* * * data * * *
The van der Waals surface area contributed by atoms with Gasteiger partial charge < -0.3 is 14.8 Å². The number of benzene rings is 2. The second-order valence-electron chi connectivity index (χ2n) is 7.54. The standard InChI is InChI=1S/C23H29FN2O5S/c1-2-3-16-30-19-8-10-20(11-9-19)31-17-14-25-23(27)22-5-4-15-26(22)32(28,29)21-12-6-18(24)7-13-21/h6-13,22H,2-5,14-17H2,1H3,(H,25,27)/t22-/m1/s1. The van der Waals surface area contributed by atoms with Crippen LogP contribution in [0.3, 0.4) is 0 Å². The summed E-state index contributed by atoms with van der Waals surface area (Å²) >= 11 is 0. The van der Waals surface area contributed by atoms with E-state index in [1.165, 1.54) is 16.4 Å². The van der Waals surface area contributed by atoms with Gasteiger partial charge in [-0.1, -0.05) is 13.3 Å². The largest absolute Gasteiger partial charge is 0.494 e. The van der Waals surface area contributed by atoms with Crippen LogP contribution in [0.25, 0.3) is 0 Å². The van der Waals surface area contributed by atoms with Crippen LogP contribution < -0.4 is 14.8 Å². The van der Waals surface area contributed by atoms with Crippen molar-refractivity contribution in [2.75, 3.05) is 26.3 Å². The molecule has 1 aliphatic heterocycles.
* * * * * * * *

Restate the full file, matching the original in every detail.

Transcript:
The van der Waals surface area contributed by atoms with Gasteiger partial charge < -0.3 is 14.8 Å². The number of benzene rings is 2. The second-order valence-electron chi connectivity index (χ2n) is 7.54. The standard InChI is InChI=1S/C23H29FN2O5S/c1-2-3-16-30-19-8-10-20(11-9-19)31-17-14-25-23(27)22-5-4-15-26(22)32(28,29)21-12-6-18(24)7-13-21/h6-13,22H,2-5,14-17H2,1H3,(H,25,27)/t22-/m1/s1. The van der Waals surface area contributed by atoms with Crippen LogP contribution in [0.3, 0.4) is 0 Å². The summed E-state index contributed by atoms with van der Waals surface area (Å²) >= 11 is 0. The van der Waals surface area contributed by atoms with E-state index in [1.165, 1.54) is 16.4 Å². The van der Waals surface area contributed by atoms with Gasteiger partial charge in [-0.1, -0.05) is 13.3 Å². The largest absolute Gasteiger partial charge is 0.494 e. The van der Waals surface area contributed by atoms with Crippen LogP contribution in [0.25, 0.3) is 0 Å². The van der Waals surface area contributed by atoms with Crippen LogP contribution < -0.4 is 14.8 Å². The van der Waals surface area contributed by atoms with Crippen molar-refractivity contribution in [2.75, 3.05) is 26.3 Å². The molecule has 1 aliphatic heterocycles.